Indians eye revenge vs more favoured Afghans
OUR Special Correspondent
Stephen Constantine with India players and support staff, during a practice
session, in Thiruvananthapuram, on Saturday
New Delhi: Till a few years ago, India were regarded as the giants of South Asian football, whose domination in the SAFF Cup hardly ever raised an eyebrow. So much so, in the 2009 edition in Dhaka, India preferred to field an under-23 side and yet bagged the title with consummate ease.
Things have changed since then. In the 2013 Kathmandu meet, India were truly troubled by Bangladesh and Nepal before being beaten convincingly in the final by Afghanistan. Currently, there are two teams - Afghanistan and Maldives - who are ahead of India in the latest Fifa rankings.
There are considerable apprehensions when India play Afghanistan in the final in Thiruvananthapuram on Sunday, the hosts may be forced to finish runners-up for the second time on the trot. So much is the pressure that even India coach, Stephen Constantine, described the rivals as favourites.
Asked whether India are in a position to beat Afghanistan, Constantine said: "They are a very good side. We will fight from the first to the last minute. If we play our best and they don't have a good day, we can win."
But then, not everybody is impressed by what Constantine has to say. "We have an even chance of winning the match on home turf," felt former India captain IM Vijayan.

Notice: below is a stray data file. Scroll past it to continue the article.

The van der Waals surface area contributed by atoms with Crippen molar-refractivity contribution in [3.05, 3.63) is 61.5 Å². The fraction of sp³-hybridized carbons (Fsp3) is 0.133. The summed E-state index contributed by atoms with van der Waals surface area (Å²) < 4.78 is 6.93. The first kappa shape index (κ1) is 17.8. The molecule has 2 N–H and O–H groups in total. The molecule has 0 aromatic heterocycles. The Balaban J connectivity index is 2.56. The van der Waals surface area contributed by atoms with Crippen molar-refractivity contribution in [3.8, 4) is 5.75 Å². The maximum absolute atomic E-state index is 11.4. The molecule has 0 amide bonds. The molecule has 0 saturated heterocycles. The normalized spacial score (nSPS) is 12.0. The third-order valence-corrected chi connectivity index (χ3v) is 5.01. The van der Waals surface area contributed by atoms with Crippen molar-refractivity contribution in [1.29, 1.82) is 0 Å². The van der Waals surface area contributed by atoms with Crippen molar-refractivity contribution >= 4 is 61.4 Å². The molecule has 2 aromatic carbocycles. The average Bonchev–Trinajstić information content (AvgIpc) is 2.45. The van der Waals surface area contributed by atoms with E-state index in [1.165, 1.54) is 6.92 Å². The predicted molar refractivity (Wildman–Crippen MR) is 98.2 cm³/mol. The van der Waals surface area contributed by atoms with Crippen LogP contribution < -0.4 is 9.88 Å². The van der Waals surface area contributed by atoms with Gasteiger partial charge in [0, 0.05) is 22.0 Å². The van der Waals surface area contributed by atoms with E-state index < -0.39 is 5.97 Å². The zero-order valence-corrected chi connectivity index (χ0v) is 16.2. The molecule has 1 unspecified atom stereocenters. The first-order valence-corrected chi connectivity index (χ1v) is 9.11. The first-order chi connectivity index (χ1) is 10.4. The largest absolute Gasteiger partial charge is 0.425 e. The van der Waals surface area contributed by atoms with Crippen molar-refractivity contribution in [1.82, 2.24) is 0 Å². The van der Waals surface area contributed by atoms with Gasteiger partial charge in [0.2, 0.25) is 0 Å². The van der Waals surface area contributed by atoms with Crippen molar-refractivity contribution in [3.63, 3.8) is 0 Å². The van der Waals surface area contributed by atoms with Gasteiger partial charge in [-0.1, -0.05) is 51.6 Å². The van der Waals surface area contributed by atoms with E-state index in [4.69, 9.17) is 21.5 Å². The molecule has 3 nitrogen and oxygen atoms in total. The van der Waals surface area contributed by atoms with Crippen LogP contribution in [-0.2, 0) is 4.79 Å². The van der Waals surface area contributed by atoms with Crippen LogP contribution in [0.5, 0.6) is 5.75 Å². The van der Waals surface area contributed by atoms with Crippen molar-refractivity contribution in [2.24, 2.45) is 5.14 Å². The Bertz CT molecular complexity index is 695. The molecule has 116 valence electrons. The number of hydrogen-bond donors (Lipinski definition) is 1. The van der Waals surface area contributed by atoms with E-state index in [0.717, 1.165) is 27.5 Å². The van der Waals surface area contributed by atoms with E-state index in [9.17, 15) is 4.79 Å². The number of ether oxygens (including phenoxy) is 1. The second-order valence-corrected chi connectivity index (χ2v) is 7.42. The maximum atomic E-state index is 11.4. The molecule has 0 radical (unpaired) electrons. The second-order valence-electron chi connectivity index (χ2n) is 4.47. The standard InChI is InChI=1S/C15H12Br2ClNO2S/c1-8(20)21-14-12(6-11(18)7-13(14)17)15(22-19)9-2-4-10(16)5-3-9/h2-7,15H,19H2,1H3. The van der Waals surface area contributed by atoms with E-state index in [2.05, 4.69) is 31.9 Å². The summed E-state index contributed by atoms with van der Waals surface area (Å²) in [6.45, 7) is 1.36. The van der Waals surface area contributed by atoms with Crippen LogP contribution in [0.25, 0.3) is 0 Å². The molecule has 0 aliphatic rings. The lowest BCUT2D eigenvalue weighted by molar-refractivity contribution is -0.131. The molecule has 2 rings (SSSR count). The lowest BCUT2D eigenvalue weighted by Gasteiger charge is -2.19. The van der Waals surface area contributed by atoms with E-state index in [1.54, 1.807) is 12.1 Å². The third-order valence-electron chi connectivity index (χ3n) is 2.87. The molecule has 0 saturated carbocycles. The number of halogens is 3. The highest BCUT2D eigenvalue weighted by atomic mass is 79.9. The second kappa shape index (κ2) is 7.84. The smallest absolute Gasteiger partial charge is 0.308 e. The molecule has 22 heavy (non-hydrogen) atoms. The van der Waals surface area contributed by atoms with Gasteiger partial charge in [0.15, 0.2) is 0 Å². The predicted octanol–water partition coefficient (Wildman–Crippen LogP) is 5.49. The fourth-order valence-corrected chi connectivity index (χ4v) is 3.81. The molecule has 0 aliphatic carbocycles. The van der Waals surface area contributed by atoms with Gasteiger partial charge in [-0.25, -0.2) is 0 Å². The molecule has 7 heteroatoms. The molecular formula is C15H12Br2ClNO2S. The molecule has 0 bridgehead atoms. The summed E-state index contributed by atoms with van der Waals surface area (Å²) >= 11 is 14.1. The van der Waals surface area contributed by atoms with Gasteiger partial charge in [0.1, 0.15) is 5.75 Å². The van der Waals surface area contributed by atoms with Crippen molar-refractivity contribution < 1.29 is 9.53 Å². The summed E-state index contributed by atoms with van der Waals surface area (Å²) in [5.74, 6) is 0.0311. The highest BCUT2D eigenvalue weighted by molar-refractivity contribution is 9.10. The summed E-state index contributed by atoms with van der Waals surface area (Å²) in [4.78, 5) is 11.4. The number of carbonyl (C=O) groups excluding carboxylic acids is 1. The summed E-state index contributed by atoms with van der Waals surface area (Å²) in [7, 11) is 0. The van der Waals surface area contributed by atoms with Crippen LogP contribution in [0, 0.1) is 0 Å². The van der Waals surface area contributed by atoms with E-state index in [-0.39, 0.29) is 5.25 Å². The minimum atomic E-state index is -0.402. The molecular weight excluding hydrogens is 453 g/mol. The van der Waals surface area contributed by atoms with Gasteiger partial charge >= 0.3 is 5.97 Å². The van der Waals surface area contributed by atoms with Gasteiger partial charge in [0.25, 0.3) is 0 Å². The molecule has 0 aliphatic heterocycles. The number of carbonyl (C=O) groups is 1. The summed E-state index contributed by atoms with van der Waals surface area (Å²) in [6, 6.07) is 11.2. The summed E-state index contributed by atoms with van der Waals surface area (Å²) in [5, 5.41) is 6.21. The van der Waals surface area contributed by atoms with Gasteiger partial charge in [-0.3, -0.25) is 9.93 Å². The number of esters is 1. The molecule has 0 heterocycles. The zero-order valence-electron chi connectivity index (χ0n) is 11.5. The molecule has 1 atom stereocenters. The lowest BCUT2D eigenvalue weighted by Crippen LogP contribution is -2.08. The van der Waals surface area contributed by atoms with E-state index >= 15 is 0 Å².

"I know that Afghanistan are packed with footballers, who play in minor leagues in Europe. But we, too, have a good combination of youth and experience. They are not unaware of how to play in the final," said Vijayan.
Vijayan was not far from the truth. In the three matches India played so far, they displayed enough skills to regain their hold in the regional meet. They scored nine goals in three matches and looked a side, who have developed a good understanding in the midfield. The premature exit of striker Robin Singh because of an injury is definitely a blow, but both Sunil Chetri and Jeje Lalpekhlua have given a good account of themselves.
In the midfield, Eugeneson Lyngdoh and Rowlin Borges have remained constant source of trouble for the rivals. The only worry is the defence, which committed more than one mistake in the semi-final against Maldives.
But then, Afghanistan are certainly the most improved side in the region. From being a team, who were humbled 0-4 by India in the final in New Delhi in 2011, Afghanistan have come a long way to emerge the best in the region. In the last few years, a lot of their footballers preferred to play club football abroad because of political troubles in their country and it turned out to be the blessing in disguise.
In the group stage, Afghanistan steamrolled all oppositions but their German coach, Peter Segrt made it clear his ultimate aim was to once again take back the trophy home.
"This is what matters... The final is what matters. Nobody cares if we won all our games in the group stages. The final is what we came for and we have to win it for the people of Afghanistan," said the former Georgia under-21 coach.
Afghanistan's biggest advantage is their players look relatively fitter and stronger than the rivals. Having played in places like the US, Denmark, Germany, Bahrain and Malaysia, they have learned professionalism the hard way and would like to take a grip over the match in the early stages.
India, on the other hand, would have to play within their limitations and wait for the chances to come their way to regain the title after two years.